False identification not worth the cost

Forging identification can lead to complications with law.

Spending $50 to $100 on fake identification may seem like a convenient purchase for some underage students wanting to purchase alcohol or attend age-restricted events and activities, but the consequences of using a fake ID may outweigh supposed benefits.

“I first considered getting a fake ID at the end of my junior year,” a current San Francisco private school student, who wishes to remain anonymous, said. “I got one because it gives me the option to go out to different places that minors are not allowed to go to, I would use mine to ‘buy up’ (buy alcohol) or to go clubbing.”

With the highly populated and unregulated domain of social media, it has become easier than ever for a teen to obtain a fake ID through online vendors on Reddit or Instagram, who openly advertise their products with hashtags while using private accounts.

Besides using false identification for purchasing alcohol at stores where it’s offered, most underage students use a fake ID to attend bars or age-restricted clubs with peers, who can often create pressure to purchase one, according to the alumna.

“A lot of my friends had one before me, and if they’re all going to go out to a venue where you have to be 21 to get in, you want to go with them,” the alumna said. “It’s pretty much so you can go somewhere on the weekends that’s not just a high school party because things start to get boring and you feel like you’re ready for something new and more exciting.”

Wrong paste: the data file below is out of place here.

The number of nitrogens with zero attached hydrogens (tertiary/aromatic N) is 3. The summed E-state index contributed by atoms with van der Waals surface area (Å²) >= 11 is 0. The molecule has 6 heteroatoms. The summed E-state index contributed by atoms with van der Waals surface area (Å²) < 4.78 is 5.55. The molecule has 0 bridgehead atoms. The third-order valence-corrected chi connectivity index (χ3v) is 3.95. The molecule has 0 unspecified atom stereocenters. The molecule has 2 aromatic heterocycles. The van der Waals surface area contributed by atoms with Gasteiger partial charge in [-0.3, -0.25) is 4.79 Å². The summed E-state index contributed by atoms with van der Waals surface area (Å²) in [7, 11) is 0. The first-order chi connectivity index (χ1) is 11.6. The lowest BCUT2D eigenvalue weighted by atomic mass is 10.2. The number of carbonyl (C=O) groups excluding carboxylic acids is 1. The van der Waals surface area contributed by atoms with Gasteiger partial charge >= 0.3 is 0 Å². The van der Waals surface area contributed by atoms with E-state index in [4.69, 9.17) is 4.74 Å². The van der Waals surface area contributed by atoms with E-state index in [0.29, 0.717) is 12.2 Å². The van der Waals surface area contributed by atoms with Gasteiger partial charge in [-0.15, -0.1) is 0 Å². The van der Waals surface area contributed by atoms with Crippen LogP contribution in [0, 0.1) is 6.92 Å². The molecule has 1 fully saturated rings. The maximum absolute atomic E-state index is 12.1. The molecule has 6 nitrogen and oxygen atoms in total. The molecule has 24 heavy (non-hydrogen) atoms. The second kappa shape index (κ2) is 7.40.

Paired with the number of students soliciting and using fake IDs on the rise, underage drinkers consume more alcohol during a drinking occasion than adults, according to the National Research Council and Institute of Medicine.

Similarly, underage students who own a fake ID are more likely to binge drink than those who do not have one, according to a PubMed Central survey.

“Binge drinking is becoming almost an epidemic at this point, and now the ease of having a fake ID just increases that,” youth advocate Charis Denison said. “It’s so much easier for a younger person to become addicted than an older person just because their brain is still forming and it’s so much more active than an adult’s.”

While some students claim purchasing a fake ID is as simple as sending in money and taking a picture, the legal repercussions of being caught purchasing or using false identification can be more extreme than just a slap on the wrist.

“I had no idea what would actually happen if I did get caught by the police when I first got a fake ID,” the alumna said. “My friends and I have gotten caught a few times and they’ll either take your fake ID away, just turn you down or call the police, but that’s never happened to me.”

By California law, anyone under the age of 21 caught with a fake ID may be faced with a minimum $250 fine and/or 24 to 32 hours of community service or a maximum $1,000 fine and/or 6 months in the county jail and a one-year suspension on her driver’s license, according to the California Department of Alcoholic Beverage Control.

Individuals under 21 caught buying alcohol or trying to gain entry into bars or clubs with a fake ID can be cited for a misdemeanor, which can result in a fine of up to $1,000 and/or possible jail time, which will appear on her permanent record if convicted, according to UC Berkeley’s Student Legal Services.

“There are a lot of cops who just want to scare teenagers so that they won’t do it again,” Denison said. “But it pushes the police into a corner, because you’re deliberately falsifying your identity. If you’re sitting there holding something that took a long time to get, it clearly shows that it’s an intentional act and that it might be repeated. It’s hard for that cop to let that kid walk.”

Denison says teens need to take the time to understand the risks that some choices can pose.

“The beauty of being a teenager is that the now is so alive and so present, while adults always think big picture,” Denison said. “But they can also make choices that will end up hurting themselves long term in major ways. Just ask, ‘Is it worth it?’”